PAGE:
This is an area of graph theory invented by Lagarias and Saks in order to
solve a numbertheoretic question of Erdos and Lemke.
Chung popularized the theory by successfully carrying out their plan.
A pebbling step from a vertex $u$ to a vertex $v$ in a graph
consists of removing two pebbles from $u$ and adding one pebble to $v$
(think of the lost pebble as a toll).
The pebbling number of a graph $G$ is the smallest $t$ so that,
from any initial distributions of $t$ pebbles to the vertices of $G$,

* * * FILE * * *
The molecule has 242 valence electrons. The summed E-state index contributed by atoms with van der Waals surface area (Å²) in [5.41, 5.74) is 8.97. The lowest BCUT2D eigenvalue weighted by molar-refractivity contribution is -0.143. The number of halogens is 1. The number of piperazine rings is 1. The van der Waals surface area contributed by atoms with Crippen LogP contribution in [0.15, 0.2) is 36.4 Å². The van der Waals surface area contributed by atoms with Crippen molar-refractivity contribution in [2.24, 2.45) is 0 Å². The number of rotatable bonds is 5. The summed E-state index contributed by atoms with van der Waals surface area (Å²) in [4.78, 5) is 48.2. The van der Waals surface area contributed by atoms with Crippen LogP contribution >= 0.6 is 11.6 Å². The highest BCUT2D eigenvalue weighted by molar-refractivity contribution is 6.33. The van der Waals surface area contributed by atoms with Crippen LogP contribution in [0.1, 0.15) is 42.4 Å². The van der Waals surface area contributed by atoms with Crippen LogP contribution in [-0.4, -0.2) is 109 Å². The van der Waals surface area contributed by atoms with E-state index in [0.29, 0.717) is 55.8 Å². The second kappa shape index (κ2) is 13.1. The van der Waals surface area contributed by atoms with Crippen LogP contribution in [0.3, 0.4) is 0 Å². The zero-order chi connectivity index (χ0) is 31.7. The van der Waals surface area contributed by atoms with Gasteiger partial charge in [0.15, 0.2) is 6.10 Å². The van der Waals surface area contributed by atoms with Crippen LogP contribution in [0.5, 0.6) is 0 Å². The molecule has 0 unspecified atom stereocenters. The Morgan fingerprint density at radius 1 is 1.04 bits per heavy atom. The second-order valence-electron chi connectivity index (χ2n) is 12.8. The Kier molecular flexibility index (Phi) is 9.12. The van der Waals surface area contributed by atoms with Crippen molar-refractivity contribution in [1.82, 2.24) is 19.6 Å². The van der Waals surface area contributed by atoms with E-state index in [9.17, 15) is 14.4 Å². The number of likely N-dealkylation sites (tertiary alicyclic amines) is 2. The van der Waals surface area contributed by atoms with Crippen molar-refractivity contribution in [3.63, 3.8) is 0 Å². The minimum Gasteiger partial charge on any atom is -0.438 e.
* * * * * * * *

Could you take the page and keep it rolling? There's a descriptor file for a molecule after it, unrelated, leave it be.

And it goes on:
one can place a pebble on any specified vertex after an appropriate sequence
of pebbling steps.
It is not hard to see that the pebbling number of a complete graph on $n$
vertices equals $n$, and the pebbling number of a path on $n$ vertices
equals $2^{n1}$.
Slightly more challenging is to prove that the pebbling number of the
is $10$.
The holy grail of the field is a conjecture of Graham, bounding the pebbling
number of a cartesian product of graphs by the product of their pebbling
numbers.
See the
(logo above) for the history, results, applications, and
variations of the subject, including optimal pebbling, fractional pebbling,
cover pebbling, pebbling thresholds, and so on, or just read the most recent
or